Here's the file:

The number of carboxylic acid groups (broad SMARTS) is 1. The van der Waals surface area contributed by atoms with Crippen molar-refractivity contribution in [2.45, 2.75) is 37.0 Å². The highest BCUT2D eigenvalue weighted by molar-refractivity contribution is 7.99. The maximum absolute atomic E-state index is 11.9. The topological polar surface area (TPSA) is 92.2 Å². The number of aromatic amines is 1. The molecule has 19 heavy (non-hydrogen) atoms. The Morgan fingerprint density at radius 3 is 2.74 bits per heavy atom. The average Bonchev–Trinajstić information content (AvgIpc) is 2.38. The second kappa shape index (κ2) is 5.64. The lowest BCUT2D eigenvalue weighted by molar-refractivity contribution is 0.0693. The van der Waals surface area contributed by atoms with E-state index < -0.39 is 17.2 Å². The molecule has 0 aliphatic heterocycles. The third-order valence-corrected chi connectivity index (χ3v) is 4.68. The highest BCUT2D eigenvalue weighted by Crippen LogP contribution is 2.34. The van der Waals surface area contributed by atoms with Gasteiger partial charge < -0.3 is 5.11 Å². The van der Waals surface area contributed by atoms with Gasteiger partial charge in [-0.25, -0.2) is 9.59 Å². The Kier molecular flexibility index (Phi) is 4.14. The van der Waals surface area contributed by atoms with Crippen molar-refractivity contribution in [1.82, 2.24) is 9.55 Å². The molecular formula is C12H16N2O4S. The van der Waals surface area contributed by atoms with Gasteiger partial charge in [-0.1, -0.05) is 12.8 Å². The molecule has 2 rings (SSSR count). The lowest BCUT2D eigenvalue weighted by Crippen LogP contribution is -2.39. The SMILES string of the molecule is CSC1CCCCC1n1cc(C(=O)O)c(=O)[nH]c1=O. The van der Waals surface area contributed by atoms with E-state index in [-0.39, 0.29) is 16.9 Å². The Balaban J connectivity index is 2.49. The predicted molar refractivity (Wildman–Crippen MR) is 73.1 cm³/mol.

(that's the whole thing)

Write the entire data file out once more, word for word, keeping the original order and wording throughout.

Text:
The number of carboxylic acid groups (broad SMARTS) is 1. The van der Waals surface area contributed by atoms with Crippen molar-refractivity contribution in [2.45, 2.75) is 37.0 Å². The highest BCUT2D eigenvalue weighted by molar-refractivity contribution is 7.99. The maximum absolute atomic E-state index is 11.9. The topological polar surface area (TPSA) is 92.2 Å². The number of aromatic amines is 1. The molecule has 19 heavy (non-hydrogen) atoms. The Morgan fingerprint density at radius 3 is 2.74 bits per heavy atom. The average Bonchev–Trinajstić information content (AvgIpc) is 2.38. The second kappa shape index (κ2) is 5.64. The lowest BCUT2D eigenvalue weighted by molar-refractivity contribution is 0.0693. The van der Waals surface area contributed by atoms with E-state index < -0.39 is 17.2 Å². The molecule has 0 aliphatic heterocycles. The third-order valence-corrected chi connectivity index (χ3v) is 4.68. The highest BCUT2D eigenvalue weighted by Crippen LogP contribution is 2.34. The van der Waals surface area contributed by atoms with Gasteiger partial charge < -0.3 is 5.11 Å². The van der Waals surface area contributed by atoms with Gasteiger partial charge in [-0.25, -0.2) is 9.59 Å². The Kier molecular flexibility index (Phi) is 4.14. The van der Waals surface area contributed by atoms with Crippen molar-refractivity contribution in [1.82, 2.24) is 9.55 Å². The molecular formula is C12H16N2O4S. The van der Waals surface area contributed by atoms with Gasteiger partial charge in [-0.1, -0.05) is 12.8 Å². The molecule has 2 rings (SSSR count). The lowest BCUT2D eigenvalue weighted by Crippen LogP contribution is -2.39. The SMILES string of the molecule is CSC1CCCCC1n1cc(C(=O)O)c(=O)[nH]c1=O. The van der Waals surface area contributed by atoms with E-state index in [-0.39, 0.29) is 16.9 Å². The Balaban J connectivity index is 2.49. The predicted molar refractivity (Wildman–Crippen MR) is 73.1 cm³/mol.